Madame Butterfly

March 29, 2018 History

Ali Appelbaum WGST 199-01 Professor Uman March 16, 2008 Society puts a strong focus on individuals who experience the act of cross-dressing to create an identity for themselves. The act of cross-dressing helps a person to feel comfortable with themselves because they are able to gain a sense of independence, confidence, and individuality. In the play M. Butterfly, by David Henry Hwang, constructing an identity is made through the character Song. By looking at Song’s appearance in M. Butterfly, we can see that clothing and disguise constructs an identity.

The play, M. Butterfly uses the character Song to show the audience how cross-dressing is common, and can make one’s personality. Song cross-dresses from an Asian male, to an Asian female. Throughout the play Song plays the role of a female but expresses herself in a more confident, and independent way as an Asian female. This is because Song has had a gender cross to a women, she is able to demonstrate these qualities in her new identity she has formed. M. Butterfly is about a French diplomat, Gallimard and his love attraction for Song.

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Gallimard feels as though he’s never been in love, and has a hard time relating to women, until Song comes along. Song, playing the romantic role of Gallimard’s lover takes charge without Gallimard realizing a male was really wooing him the whole time. Song possesses traits of a female, which gives her confidence to pursue her relationship with Gallimard until he’s fallen in love. In the end, Song reveals herself for the man she is, but continues to act with more confidence and independence as a woman than as a man.

In the play, you can see that disguise constructs an identity through the character Song. During a scene, Gallimard comments on Song’s feminine appearance and the other women he see’s in China. Song responds to Gallimard, “Please. Hard as I try to be modern, to speak like a man, to hold a Western woman’s strong face up to my own… in the end, I fail. A small, frightened heart beats too quickly and gives me away. Monsieur Gallimard, I’m a Chinese girl. I’ve never… never invited a man up to my flat before.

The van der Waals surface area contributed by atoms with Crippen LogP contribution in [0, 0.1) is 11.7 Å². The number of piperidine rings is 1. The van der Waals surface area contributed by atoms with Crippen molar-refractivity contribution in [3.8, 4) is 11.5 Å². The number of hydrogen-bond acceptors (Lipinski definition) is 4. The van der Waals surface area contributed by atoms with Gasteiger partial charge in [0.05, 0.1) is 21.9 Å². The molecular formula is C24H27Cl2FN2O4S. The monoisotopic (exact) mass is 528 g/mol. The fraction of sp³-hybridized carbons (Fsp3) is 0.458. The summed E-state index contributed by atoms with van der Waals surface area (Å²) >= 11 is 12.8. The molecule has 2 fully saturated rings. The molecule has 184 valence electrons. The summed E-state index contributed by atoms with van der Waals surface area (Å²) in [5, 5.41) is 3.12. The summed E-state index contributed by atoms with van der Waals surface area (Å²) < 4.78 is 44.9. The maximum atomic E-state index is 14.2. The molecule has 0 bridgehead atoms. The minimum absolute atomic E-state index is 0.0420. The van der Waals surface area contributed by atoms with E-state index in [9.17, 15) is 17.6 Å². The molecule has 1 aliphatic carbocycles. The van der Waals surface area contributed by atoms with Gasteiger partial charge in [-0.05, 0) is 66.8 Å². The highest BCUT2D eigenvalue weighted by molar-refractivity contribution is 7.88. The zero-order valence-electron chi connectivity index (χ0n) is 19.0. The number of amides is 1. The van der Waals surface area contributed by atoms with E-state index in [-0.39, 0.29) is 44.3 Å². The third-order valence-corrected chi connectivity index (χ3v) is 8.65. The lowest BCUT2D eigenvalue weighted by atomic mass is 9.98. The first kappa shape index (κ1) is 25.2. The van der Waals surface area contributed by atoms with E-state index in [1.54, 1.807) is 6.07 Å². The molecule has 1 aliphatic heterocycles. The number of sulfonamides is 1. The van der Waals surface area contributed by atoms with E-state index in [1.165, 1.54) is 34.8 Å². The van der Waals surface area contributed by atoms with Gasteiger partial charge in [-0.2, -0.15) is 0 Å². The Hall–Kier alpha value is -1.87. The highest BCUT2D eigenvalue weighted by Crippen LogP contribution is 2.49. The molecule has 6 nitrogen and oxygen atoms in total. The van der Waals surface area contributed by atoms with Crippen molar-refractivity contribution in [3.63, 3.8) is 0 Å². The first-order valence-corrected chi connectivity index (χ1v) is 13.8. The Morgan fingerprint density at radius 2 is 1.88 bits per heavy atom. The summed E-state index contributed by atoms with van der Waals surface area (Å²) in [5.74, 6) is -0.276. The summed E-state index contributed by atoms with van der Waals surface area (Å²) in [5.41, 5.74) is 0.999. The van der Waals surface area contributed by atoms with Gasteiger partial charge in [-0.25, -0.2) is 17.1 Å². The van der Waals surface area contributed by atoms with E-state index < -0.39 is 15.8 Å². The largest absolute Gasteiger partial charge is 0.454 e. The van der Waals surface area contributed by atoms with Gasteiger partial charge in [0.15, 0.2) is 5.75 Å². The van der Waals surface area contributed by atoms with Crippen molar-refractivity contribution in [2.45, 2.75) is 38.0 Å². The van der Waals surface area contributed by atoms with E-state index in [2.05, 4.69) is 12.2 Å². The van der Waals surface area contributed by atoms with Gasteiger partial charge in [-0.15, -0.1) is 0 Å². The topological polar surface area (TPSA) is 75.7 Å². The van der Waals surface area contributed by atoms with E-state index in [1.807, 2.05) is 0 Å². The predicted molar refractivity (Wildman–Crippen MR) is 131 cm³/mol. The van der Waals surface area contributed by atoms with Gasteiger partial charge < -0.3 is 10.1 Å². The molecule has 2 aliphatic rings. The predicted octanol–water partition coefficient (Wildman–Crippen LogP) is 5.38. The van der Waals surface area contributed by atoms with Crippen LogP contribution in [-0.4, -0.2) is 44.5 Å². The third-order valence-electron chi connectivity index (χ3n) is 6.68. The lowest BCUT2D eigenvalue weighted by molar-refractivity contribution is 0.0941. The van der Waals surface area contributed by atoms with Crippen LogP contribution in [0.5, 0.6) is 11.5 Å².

The forwardness of my actions makes my skin burn” (1. 11 Hwang). This quotes shows that Song posses traits as a female and is proud. Although Song is a male, he has built himself a female identity from disguise. Confidence is expressed in Song’s remarks by telling in conversation how she believes she is more knowledgeable than Gallimard. Song also makes sure notice is taken of her delicate and pretty appearance. Song remarks back to Gallimard, “Your history serves you poorly, Monsieur Gallimard. True, there were signs reading “No dogs and Chinamen. But a woman, especially a delicate Oriental woman—we always go where we please. Could you imagine it otherwise? Clubs in China filled with pasty, big-thighed white women, while thousands of slender lotus blossoms wait just outside the door? The clubs would be empty. We have always held a certain fascination for you Caucasian men, have we not? (2. 4 Hwang). Song has shown to her audience that she has a strong confidence about the female body and face. She explains to Gallimard that her new identity, a delicate Oriental woman, is always welcomed in society.

Song also feels a sense of power because although she is a man working for the Chinese government, she feels comfortable in her feminine identity. A conversation between Song and her advisor Comrade Chin demonstrates how Song has created has created an identity for herself in disguise. When Song is in quarters where she can act like man, she still acts in a feminine order, rather than a masculine tone. Chin asks Song, “…Is that home come you dress like that? ” (2. 4 Hwang). Song responds by saying, “Like what, Miss Chin? ” (2. Hwang). Chin remarks with what he believes is reality by saying, “Like that dress! You’re wearing a dress. And every time I come here, you’re wearing a dress. Is that because you’re an actor? Or what? ” (2. 4 Hwang). Song reveals her identity by saying, “It’s a… disguise, Miss Chin” (2. 4 Hwang). This conversation between Comrade Chin and Song shows the audience that Song is aware of the fact that she is a male, but possesses more of an interest in the feminine personality and ways of life because she is more confident.

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